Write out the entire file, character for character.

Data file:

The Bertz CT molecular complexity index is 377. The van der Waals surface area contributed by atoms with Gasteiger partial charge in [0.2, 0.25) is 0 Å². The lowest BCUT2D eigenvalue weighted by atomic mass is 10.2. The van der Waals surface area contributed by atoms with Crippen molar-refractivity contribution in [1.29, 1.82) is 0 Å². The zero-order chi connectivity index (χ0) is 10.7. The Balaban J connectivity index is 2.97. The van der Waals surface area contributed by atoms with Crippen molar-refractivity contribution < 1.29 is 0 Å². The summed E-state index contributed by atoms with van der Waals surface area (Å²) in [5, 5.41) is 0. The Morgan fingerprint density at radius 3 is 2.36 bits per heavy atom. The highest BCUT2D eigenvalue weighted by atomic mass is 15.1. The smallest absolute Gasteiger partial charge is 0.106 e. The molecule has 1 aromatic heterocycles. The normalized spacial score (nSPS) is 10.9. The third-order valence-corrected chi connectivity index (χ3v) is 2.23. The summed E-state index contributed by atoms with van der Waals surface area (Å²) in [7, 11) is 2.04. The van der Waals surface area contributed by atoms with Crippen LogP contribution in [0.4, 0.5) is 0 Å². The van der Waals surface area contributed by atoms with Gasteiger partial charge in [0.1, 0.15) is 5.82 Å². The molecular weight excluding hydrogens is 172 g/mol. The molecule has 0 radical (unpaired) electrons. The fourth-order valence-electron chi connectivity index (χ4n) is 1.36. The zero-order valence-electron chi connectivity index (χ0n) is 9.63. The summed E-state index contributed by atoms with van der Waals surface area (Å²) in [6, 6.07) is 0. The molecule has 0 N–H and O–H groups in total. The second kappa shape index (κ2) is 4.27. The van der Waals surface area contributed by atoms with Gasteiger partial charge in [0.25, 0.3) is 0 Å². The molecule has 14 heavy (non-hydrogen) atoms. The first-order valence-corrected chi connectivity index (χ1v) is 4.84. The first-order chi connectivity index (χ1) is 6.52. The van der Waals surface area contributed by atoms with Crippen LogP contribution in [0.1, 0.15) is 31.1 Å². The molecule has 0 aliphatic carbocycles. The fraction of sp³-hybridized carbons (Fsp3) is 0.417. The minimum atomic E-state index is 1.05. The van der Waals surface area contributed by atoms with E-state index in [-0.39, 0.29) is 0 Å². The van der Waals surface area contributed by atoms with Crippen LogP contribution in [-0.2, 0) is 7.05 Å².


The Bertz CT molecular complexity index is 377. The van der Waals surface area contributed by atoms with Gasteiger partial charge in [0.2, 0.25) is 0 Å². The lowest BCUT2D eigenvalue weighted by atomic mass is 10.2. The van der Waals surface area contributed by atoms with Crippen molar-refractivity contribution in [1.29, 1.82) is 0 Å². The zero-order chi connectivity index (χ0) is 10.7. The Balaban J connectivity index is 2.97. The van der Waals surface area contributed by atoms with Crippen molar-refractivity contribution < 1.29 is 0 Å². The summed E-state index contributed by atoms with van der Waals surface area (Å²) in [5, 5.41) is 0. The Morgan fingerprint density at radius 3 is 2.36 bits per heavy atom. The highest BCUT2D eigenvalue weighted by atomic mass is 15.1. The smallest absolute Gasteiger partial charge is 0.106 e. The molecule has 1 aromatic heterocycles. The normalized spacial score (nSPS) is 10.9. The third-order valence-corrected chi connectivity index (χ3v) is 2.23. The summed E-state index contributed by atoms with van der Waals surface area (Å²) in [7, 11) is 2.04. The van der Waals surface area contributed by atoms with Crippen LogP contribution in [0.4, 0.5) is 0 Å². The van der Waals surface area contributed by atoms with Gasteiger partial charge in [0.1, 0.15) is 5.82 Å². The molecular weight excluding hydrogens is 172 g/mol. The molecule has 0 radical (unpaired) electrons. The fourth-order valence-electron chi connectivity index (χ4n) is 1.36. The zero-order valence-electron chi connectivity index (χ0n) is 9.63. The summed E-state index contributed by atoms with van der Waals surface area (Å²) in [6, 6.07) is 0. The molecule has 0 N–H and O–H groups in total. The second kappa shape index (κ2) is 4.27. The van der Waals surface area contributed by atoms with Gasteiger partial charge in [0.25, 0.3) is 0 Å². The molecule has 14 heavy (non-hydrogen) atoms. The first-order valence-corrected chi connectivity index (χ1v) is 4.84. The first-order chi connectivity index (χ1) is 6.52. The van der Waals surface area contributed by atoms with Crippen LogP contribution in [0.1, 0.15) is 31.1 Å². The molecule has 0 aliphatic carbocycles. The fraction of sp³-hybridized carbons (Fsp3) is 0.417. The minimum atomic E-state index is 1.05. The van der Waals surface area contributed by atoms with E-state index in [-0.39, 0.29) is 0 Å². The van der Waals surface area contributed by atoms with Crippen LogP contribution in [-0.2, 0) is 7.05 Å².